Dubai: Just Hold.
Or ‘Hodl’, as anyone even remotely connected with the world of Bitcoins – or any other cryptocurrency – would say in their lingo.
This is the as-direct-as-it-gets advise Khurram Shroff, Chairman of IBC Group and a big-time player in alternate currencies, has for any Bitcoin investor looking at the wild swings the asset has been showing in recent days.
Hitting a new high of a near $42,000? Bitcoin’s done that.
Dropping 10 per cent or more in value in a day? Yes, it’s been through that as well.
And to think Bitcoin prices were at $23,000 just a month ago.
In these circumstances, it takes quite a bit of inner strength for most investors to think of holding on. But Shroff says: “Relax and Hodl – and if investors don’t want to ride the Bitcoin waves, they can get refuge from price volatility in any stablecoin.”
Now, for the uninitiated, stablecoins are cryptocurrencies – but pegged any other ‘real’ asset such as currencies or traded commodities such as gold. What this does is reduce the volatility of the crypto currency.
“I anticipate the current bull run to continue given the massive inflationary pressures at play in the global economy,” said Shroff. “Much like more traditional investments, cryptocurrencies can also be approached with a diverse set of strategies.
“For instance, investor priorities depend on whether they intend to hold on to a cryptocurrency, as a sort of ‘digital gold’, much like bullion holdings, or as a great savings mechanism.
“If the seller has volatility related concerns about their transactions, they can easily transfer their crypto to a stablecoin of their choice, or immediately trade their holdings for currency that they prefer.
“Ultimately, the seller can take a best-of-both-worlds approach, leveraging the strengths of cryptocurrencies to act on a strategy that they prefer.”
I anticipate the current bull run to continue given the massive inflationary pressures at play in the global economy
She’s no fan
But Bitcoin has its critics, and Christine Lagarde, who heads the European Central Bank, is the latest high-profile one to wade into the debate. Calling it a “funny business”, Lagarde wants cryptocurrencies to come under heavy government regulation. And stop being the free-wheeling currency that it has been so far.
No option but regulate
“Blockchain is a superior technology undoubtedly - but it’s equally clear that no monetary system will survive in private sector hands,” said Sameer Lakhani, Managing Director at Global Capital Partners. “This will then relegate Bitcoin to the status of a speculative asset until the inevitable launch of currencies based on blockchain by governments.
“More than 75 per cent of ICOs (initial coin offerings) have failed over the last 3-4 years. Another 5-10 per cent trade at less than 10 per cent of their launch price.”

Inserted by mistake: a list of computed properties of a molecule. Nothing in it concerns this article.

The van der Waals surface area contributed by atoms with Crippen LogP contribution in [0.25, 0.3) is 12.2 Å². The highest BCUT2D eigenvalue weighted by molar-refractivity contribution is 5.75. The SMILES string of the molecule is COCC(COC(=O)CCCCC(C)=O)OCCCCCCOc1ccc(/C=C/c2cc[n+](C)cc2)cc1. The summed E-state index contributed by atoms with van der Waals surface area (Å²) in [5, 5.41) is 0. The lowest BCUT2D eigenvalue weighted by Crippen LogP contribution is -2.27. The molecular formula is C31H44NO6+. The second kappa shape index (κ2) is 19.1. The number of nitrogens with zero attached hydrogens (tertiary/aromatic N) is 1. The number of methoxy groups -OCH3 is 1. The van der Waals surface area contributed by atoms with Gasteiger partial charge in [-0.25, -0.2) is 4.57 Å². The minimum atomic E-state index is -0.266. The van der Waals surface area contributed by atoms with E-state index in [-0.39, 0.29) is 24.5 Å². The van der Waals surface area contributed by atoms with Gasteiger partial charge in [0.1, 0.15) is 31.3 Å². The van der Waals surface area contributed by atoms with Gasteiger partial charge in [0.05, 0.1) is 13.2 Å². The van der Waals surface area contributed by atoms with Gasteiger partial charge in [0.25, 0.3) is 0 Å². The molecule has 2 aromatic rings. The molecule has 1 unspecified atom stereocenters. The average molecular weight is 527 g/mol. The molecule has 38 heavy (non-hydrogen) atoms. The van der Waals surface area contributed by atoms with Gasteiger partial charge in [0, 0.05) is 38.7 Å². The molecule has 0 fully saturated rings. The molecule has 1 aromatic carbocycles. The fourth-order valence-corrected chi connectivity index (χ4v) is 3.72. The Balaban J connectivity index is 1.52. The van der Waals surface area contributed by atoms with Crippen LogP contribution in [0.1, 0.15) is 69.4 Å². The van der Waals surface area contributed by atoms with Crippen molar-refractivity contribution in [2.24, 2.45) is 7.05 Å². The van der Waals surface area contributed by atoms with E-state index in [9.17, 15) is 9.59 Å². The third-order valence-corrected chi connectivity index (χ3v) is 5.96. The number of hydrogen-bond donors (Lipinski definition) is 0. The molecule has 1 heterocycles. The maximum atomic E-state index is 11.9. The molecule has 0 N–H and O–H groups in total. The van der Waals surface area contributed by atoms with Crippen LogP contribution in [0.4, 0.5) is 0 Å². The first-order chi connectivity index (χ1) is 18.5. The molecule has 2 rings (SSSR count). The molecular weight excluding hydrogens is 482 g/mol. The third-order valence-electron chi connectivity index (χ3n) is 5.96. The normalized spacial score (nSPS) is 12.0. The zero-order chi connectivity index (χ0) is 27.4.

Wild swings in Bitcoin along with the bid-ask differential means even if the price falls by 12-13%, if investors are trying to exit, they may have had to accept another 10% hit. This volatility is not something that investors can stomach
An asset for the few?
Bitcoin’s 330 per cent surge in the last 12 months was what convinced more investors they shouldn’t keep away from playing this market. Even those who had reservations are starting to get convinced this is too good an opportunity to miss out.
But at what price are they getting in? Anyone who bought after Bitcoin went past $28,000 or even $30,000 had paid a high risk premium.
“My view is that Bitcoin is still a pretty illiquid asset,” said Roberto d’Ambrosio , CEO of, Axiory Global. “The vast majority is still in the hands of few players, who are not participating – or doing so marginally - in the market.
“Thus, a relatively low amount of the market cap is being moved, so that an increase in demand or offer, even if not sizable, can produce huge movements of the price.”
“Once again, the extreme volatility of cryptocurrencies is confirmed - caution must be exercised in trading such instruments. Investors must carefully size their position and avoid being blinded by excessive greed.”
Will existing investors follow that bit of advice? And just keep 'hodling'?
But there is different story for Ripple (XRP). It started its run on November 4, and from $0.2389 went up to $0.6843 on November 25, to fall back to $0.2187 at the end of 2020. During January, it bounced to $0.33 area, and it’s now retracing following its bigger competitors' path.
"Once again, the extreme volatility of cryptocurrencies is confirmed and therefore caution must be exercised in trading such instruments," said Roberto d’Ambrosio of Axiory Global.